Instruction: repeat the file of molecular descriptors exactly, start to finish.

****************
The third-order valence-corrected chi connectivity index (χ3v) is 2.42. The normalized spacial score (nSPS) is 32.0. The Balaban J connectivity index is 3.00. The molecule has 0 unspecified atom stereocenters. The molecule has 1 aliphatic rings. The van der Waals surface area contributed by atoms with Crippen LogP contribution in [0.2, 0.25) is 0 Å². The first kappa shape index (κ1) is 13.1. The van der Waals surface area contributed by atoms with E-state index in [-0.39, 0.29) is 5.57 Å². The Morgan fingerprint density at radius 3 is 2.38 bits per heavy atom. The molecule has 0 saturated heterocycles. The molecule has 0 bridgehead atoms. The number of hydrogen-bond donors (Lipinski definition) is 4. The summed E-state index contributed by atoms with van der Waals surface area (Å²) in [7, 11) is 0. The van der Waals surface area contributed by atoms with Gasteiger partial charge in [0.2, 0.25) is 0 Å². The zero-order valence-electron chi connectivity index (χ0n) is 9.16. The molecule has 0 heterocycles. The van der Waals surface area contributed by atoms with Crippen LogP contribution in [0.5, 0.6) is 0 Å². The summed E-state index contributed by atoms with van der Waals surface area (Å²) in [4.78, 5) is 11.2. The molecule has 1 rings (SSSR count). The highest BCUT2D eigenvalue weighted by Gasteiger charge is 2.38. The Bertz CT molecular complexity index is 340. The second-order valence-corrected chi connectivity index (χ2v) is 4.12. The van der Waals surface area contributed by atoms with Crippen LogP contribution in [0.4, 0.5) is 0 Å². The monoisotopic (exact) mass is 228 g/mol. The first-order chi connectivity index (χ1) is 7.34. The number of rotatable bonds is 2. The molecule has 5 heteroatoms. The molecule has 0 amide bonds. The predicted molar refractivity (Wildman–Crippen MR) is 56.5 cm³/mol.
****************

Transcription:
The third-order valence-corrected chi connectivity index (χ3v) is 2.42. The normalized spacial score (nSPS) is 32.0. The Balaban J connectivity index is 3.00. The molecule has 0 unspecified atom stereocenters. The molecule has 1 aliphatic rings. The van der Waals surface area contributed by atoms with Crippen LogP contribution in [0.2, 0.25) is 0 Å². The first kappa shape index (κ1) is 13.1. The van der Waals surface area contributed by atoms with E-state index in [-0.39, 0.29) is 5.57 Å². The Morgan fingerprint density at radius 3 is 2.38 bits per heavy atom. The molecule has 0 saturated heterocycles. The molecule has 0 bridgehead atoms. The number of hydrogen-bond donors (Lipinski definition) is 4. The summed E-state index contributed by atoms with van der Waals surface area (Å²) in [7, 11) is 0. The van der Waals surface area contributed by atoms with Gasteiger partial charge in [0.2, 0.25) is 0 Å². The zero-order valence-electron chi connectivity index (χ0n) is 9.16. The molecule has 0 heterocycles. The van der Waals surface area contributed by atoms with Crippen LogP contribution in [0.5, 0.6) is 0 Å². The summed E-state index contributed by atoms with van der Waals surface area (Å²) in [4.78, 5) is 11.2. The molecule has 1 rings (SSSR count). The highest BCUT2D eigenvalue weighted by Gasteiger charge is 2.38. The Bertz CT molecular complexity index is 340. The second-order valence-corrected chi connectivity index (χ2v) is 4.12. The van der Waals surface area contributed by atoms with Crippen LogP contribution in [0.4, 0.5) is 0 Å². The monoisotopic (exact) mass is 228 g/mol. The first-order chi connectivity index (χ1) is 7.34. The number of rotatable bonds is 2. The molecule has 5 heteroatoms. The molecule has 0 amide bonds. The predicted molar refractivity (Wildman–Crippen MR) is 56.5 cm³/mol.